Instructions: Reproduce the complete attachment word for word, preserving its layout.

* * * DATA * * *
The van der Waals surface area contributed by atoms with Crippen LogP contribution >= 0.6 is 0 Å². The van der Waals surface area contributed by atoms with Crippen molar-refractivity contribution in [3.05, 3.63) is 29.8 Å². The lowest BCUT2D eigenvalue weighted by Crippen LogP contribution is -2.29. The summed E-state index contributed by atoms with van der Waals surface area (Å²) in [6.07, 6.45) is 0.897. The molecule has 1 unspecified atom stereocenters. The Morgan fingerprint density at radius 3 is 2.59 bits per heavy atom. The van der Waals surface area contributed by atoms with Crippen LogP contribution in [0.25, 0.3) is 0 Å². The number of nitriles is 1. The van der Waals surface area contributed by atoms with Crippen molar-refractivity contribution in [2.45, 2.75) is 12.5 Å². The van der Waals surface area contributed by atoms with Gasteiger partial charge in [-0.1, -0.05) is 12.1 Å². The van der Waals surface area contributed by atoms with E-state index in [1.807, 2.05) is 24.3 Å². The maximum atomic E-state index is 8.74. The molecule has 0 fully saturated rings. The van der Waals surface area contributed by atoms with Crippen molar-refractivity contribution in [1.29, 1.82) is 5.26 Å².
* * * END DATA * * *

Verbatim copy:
The van der Waals surface area contributed by atoms with Crippen LogP contribution >= 0.6 is 0 Å². The van der Waals surface area contributed by atoms with Crippen molar-refractivity contribution in [3.05, 3.63) is 29.8 Å². The lowest BCUT2D eigenvalue weighted by Crippen LogP contribution is -2.29. The summed E-state index contributed by atoms with van der Waals surface area (Å²) in [6.07, 6.45) is 0.897. The molecule has 1 unspecified atom stereocenters. The Morgan fingerprint density at radius 3 is 2.59 bits per heavy atom. The van der Waals surface area contributed by atoms with Crippen LogP contribution in [0.25, 0.3) is 0 Å². The number of nitriles is 1. The van der Waals surface area contributed by atoms with Crippen molar-refractivity contribution in [2.45, 2.75) is 12.5 Å². The van der Waals surface area contributed by atoms with Gasteiger partial charge in [-0.1, -0.05) is 12.1 Å². The van der Waals surface area contributed by atoms with E-state index in [1.807, 2.05) is 24.3 Å². The maximum atomic E-state index is 8.74. The molecule has 0 fully saturated rings. The van der Waals surface area contributed by atoms with Crippen molar-refractivity contribution in [1.29, 1.82) is 5.26 Å².